25 - 31 December 2008
Issue No. 927
Published in Cairo by AL-AHRAM established in 1875

Between ideology and tactics
Tension between religious and democratic concepts still plagues the political 
life of moderate Islamist movements, write Marina Ottaway and Amr Hamzawy 


Moderate Islamist parties and movements that have adopted the strategic option 
of taking part in official political life in the Arab world are up against a 
range of ideological and tactical obstacles associated with the extent to which 
they are structurally and doctrinally democratic, on the one hand, and the 
degree of their commitment to democratic standards and processes in practice on 
the other.

Ideologically, moderate Islamist movements and parties are torn between their 
faith that the law regulating the bonds between the state, society and the 
individual must be founded upon the word of God -- i.e. Islamic Sharia law -- 
and the concept of a civil democratic government whereby laws are formulated on 
the basis of majority vote in a legislature created by the people by means of 
free and fair elections. It is a formidable conundrum. How can parties that 
describe themselves as Islamist relinquish the principle of Sharia law as the 
basis of legislation if they want to maintain their credibility in the public 
eye and their popular bases of support? Conversely, how can a party that calls 
itself democratic strive to place its candidates in parliament through the 
electoral process and work together with other opposition parties to press for 
a more open political system without committing itself to the principles of 
plurality and majority rule and the mechanisms for applying these principles?

The tension between the religious vision and the democratic concept, which no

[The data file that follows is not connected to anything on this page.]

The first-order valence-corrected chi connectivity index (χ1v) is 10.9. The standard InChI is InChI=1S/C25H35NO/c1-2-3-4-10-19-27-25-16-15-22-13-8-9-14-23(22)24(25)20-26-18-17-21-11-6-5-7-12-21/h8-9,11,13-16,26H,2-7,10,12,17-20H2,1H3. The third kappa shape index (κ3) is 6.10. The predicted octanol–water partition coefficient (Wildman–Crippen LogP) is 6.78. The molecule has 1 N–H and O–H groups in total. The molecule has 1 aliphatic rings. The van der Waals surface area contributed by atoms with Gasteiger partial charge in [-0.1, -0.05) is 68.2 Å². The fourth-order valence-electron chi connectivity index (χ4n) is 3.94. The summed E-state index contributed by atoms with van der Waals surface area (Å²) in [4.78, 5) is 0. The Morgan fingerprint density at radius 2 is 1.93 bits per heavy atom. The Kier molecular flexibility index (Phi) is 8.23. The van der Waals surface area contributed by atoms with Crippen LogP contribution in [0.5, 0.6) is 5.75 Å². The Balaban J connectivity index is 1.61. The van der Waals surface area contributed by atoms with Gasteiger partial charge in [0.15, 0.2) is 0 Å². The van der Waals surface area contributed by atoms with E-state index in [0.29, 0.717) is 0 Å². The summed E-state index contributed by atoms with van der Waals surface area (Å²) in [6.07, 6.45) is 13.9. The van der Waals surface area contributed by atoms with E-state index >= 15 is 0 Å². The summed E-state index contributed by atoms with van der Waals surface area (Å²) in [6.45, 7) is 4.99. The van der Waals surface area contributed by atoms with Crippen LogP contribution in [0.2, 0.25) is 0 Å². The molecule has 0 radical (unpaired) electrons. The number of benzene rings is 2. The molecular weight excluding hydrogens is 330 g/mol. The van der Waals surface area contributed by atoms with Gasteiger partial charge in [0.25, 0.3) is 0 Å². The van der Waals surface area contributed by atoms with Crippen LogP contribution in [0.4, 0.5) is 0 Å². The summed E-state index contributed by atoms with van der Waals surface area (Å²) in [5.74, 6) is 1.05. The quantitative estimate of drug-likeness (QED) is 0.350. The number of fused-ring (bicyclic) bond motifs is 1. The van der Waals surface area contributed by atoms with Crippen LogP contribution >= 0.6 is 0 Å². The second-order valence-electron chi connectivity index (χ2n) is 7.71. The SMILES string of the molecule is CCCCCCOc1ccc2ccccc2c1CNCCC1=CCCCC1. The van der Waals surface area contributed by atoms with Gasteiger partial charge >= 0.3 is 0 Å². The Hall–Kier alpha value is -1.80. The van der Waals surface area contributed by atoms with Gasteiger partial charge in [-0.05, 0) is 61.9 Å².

Islamist party or movement in the Arab world has been able to resolve, is at 
the root of the ongoing conflict within these organisations between ideologues 
who are constantly pushing to expand the realm of Sharia law in the legal and 
judicial systems in their countries and pragmatists who tend towards more 
liberal interpretations of the "Islamic state". The controversy extends beyond 
the question of the source of law to include the extent to which religion 
should play a part in the public sphere, and acceptance of the principle of 
plurality outside of the political context. Of particular concern are the 
questions of freedom of belief, the interplay between proselytising and 
politics in Islamist organisational structures and activities, and the 
resultant confusion between identity-based rhetoric and elements of a political 
agenda in Islamist appeals and practices.

Tactically, Islamist parties and movements find themselves regularly forced to 
reconsider their commitment to participate in the official political process. 
After all, they are operating in countries whose ruling elites themselves are 
not committed to democratic procedures or standards and, indeed, avail 
themselves of all possible autocratic means to obviate the growth of the 
importance of elections and of the role of opposition forces. Consequently, 
Islamists, like all other opposition movements, must determine whether 
participating in elections at their various presidential, legislative and 
municipal levels is worthwhile or whether the likelihood of tampering with the 
electoral process and falsifying the will of the electorate is so high as to